Kids love to measure their height against anything — the door, the wall, the pool (“Look where I can stand now!”) and, of course, their parents. (“I’m up to here on you!”) As parents or caregivers, it’s natural to wonder if your child is growing as they should and if their development is on track.
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Healthcare providers check kids’ measurements against the child growth chart at every well visit and will let you know if they see any issues. But you may wonder whether those growth charts can predict whether your child will be short, tall or somewhere in between.
“Many factors influence a child’s growth,” says Andrea Mucci, MD. Dr. Mucci is a pediatric endocrinologist, a specialist in the hormone system of kids. Here, she provides insight into child growth and development for parents who are concerned or simply curious about their child’s height.
Understanding the child growth chart
Different countries use different growth charts. In the United States, healthcare providers typically rely on World Health Organization (WHO) charts for kids from birth to 2 years old. From 2 through adulthood, healthcare providers use Centers for Disease Control and Prevention charts.
When your pediatrician gives you the numbers, they may explain your child’s:
- Growth curve, their height and weight mapped out over time. The growth curve shows your child’s anticipated trajectory, or how they should grow over time based on their height and weight so far. If your child’s pediatrician sees a dramatic drop in your child’s growth curve compared with the trajectory, that can be a red flag.
- Percentile, a measurement of how your kid compares to other kids their age. The American Academy of Pediatrics considers a child short when their height is in the lower 3%, but it’s important to note that this can be “normal” for many kids.
What is a normal growth rate?
A normal growth rate is important for kids, says Dr. Mucci. A growth rate that’s too slow or too fast may be a sign of an underlying disease that could also affect the health of your child’s internal organs. Most health problems are associated with a growth curve that’s falling or plateauing (staying the same).
The average amount of growth you can expect to see in a year varies depending on the age:
- Toddlers: Children grow quickly between ages 1 and 3. That’s why you can’t keep them in the same size clothes for long at this stage, says Dr. Mucci. Toddlers grow 10 centimeters (about 4 inches) a year.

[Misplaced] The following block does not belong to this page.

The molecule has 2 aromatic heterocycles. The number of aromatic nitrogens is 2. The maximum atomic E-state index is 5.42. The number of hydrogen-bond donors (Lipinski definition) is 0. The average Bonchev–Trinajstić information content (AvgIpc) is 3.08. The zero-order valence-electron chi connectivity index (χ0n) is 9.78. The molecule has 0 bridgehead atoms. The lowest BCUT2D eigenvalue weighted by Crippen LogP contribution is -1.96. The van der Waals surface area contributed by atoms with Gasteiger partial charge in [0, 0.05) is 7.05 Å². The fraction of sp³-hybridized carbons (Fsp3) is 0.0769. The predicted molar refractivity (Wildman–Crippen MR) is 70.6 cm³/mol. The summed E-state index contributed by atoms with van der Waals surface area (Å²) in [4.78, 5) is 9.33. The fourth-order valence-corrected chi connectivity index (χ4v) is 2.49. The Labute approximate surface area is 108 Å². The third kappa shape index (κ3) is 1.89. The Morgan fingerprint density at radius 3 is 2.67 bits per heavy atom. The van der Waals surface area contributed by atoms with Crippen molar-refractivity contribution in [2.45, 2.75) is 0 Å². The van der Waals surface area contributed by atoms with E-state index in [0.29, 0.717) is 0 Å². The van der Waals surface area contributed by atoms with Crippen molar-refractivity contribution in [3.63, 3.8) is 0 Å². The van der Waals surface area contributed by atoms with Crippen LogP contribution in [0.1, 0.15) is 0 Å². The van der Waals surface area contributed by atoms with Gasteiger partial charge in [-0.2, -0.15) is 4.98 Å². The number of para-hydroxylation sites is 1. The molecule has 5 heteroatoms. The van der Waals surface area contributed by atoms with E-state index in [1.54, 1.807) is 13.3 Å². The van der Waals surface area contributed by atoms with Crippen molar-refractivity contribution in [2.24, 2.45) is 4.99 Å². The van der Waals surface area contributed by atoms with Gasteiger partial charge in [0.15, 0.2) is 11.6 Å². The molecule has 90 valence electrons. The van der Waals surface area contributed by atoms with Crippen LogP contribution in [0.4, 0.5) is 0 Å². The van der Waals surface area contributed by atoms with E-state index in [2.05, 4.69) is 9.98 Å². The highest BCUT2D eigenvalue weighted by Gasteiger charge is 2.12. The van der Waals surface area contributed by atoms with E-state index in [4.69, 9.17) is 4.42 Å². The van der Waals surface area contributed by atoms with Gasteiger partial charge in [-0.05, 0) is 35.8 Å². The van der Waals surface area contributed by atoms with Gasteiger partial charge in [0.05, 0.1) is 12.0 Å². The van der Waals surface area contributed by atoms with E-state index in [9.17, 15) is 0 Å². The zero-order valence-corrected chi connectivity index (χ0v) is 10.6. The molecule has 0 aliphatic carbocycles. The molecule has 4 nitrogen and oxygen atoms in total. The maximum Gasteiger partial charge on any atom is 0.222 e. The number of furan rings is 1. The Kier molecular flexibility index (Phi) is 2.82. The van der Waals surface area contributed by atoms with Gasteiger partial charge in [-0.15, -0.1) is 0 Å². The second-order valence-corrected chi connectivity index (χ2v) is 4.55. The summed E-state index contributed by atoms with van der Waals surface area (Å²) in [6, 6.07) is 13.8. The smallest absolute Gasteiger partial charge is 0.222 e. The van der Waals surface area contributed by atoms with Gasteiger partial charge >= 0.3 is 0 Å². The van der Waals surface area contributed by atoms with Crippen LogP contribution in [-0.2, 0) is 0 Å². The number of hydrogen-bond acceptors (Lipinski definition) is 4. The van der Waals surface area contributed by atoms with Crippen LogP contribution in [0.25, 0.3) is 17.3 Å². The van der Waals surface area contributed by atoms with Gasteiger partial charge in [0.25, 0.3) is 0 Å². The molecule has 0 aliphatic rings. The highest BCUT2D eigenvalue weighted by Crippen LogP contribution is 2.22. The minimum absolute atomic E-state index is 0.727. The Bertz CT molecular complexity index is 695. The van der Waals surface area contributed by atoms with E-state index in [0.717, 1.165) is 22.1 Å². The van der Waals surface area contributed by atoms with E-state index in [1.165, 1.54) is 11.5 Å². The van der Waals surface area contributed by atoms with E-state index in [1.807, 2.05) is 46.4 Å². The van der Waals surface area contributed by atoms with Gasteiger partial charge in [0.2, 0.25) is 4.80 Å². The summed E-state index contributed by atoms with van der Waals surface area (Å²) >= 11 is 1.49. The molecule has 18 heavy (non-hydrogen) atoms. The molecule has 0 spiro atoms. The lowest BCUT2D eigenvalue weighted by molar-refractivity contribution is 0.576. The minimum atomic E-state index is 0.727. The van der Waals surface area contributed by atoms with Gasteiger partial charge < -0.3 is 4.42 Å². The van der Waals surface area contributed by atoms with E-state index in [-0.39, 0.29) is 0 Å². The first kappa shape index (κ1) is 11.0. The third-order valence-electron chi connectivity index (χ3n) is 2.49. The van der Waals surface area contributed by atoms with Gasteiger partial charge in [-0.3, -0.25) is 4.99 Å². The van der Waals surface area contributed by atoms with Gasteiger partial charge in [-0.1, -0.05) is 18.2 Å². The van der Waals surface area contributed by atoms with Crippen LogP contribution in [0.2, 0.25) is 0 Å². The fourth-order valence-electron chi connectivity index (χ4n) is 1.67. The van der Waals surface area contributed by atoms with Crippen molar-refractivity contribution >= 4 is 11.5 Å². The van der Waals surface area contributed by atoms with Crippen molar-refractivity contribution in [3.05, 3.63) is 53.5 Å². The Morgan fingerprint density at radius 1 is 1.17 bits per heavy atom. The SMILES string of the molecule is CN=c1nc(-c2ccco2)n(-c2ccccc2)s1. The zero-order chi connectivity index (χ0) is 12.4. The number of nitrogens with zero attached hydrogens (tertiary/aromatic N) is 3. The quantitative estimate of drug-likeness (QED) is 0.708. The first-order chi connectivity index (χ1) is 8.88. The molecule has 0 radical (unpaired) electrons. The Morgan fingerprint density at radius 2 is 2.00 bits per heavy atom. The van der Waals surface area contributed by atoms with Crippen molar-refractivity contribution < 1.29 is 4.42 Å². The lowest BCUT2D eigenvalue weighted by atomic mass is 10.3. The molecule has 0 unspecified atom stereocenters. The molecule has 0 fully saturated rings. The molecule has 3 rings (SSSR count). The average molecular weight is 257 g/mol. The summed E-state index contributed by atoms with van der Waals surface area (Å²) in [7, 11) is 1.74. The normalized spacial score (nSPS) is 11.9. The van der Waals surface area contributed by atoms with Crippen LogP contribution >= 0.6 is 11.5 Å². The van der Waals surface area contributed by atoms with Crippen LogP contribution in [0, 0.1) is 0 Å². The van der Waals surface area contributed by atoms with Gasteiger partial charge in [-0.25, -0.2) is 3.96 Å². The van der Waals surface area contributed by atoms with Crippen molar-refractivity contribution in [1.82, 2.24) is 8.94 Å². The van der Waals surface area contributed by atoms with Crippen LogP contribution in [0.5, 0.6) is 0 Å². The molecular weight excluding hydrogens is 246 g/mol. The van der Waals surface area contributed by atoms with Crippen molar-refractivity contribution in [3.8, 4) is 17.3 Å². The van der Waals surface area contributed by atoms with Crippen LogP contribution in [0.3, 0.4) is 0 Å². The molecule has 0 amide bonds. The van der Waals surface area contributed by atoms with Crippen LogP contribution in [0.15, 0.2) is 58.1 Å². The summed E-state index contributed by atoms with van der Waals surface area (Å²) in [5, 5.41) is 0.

- Age 3 to puberty: At this stage, growth slows to around 5 to 6 centimeters (about 2 inches) per year. It’s normal for height to stall a bit before puberty, too, notes Dr. Mucci.
- Puberty: Growth takes off again during puberty, with an average of 8 to 9 centimeters (about 3 inches) a year. Girls typically start puberty one to two years earlier than boys and grow fastest before beginning menstruation (having a period). Girls usually enter puberty between 8 and 13 years, while for boys, puberty begins around ages 9 to 14. Growth gradually slows in the two years following the onset of puberty and stops once puberty ends.
If your child isn’t growing as expected, your provider may recommend getting bloodwork and/or an X-ray. If they’re still concerned, they may suggest seeing a pediatric endocrinologist, who’ll determine whether further testing is needed.
Growth hormone is made by your pituitary gland at the base of your brain and controls your body’s growth. If your child’s pediatric endocrinologist is concerned about the labs or growth pattern, they may suggest a specialized test called a “Growth Hormone Simulation test.” This test takes a number of hours and includes a series of blood tests to see if your child is producing the appropriate amount of growth hormone. If tests show an issue with growth hormone, your child’s pediatrician can discuss treatment options with you.
What influences a child’s growth?
Your child’s growth has to do with several factors, including:
These are the features passed down through your family. More than 700 genes can affect height, according to Dr. Mucci. If both parents are tall, it’s more likely their child will also be tall, as there are more tall genes in their genetic pool.
“It would be unusual to have a short child in this case,” states Dr. Mucci. “But if one of you had a short mom or grandma or someone in the extended family, then it wouldn’t be as surprising to have a kid on the shorter side.”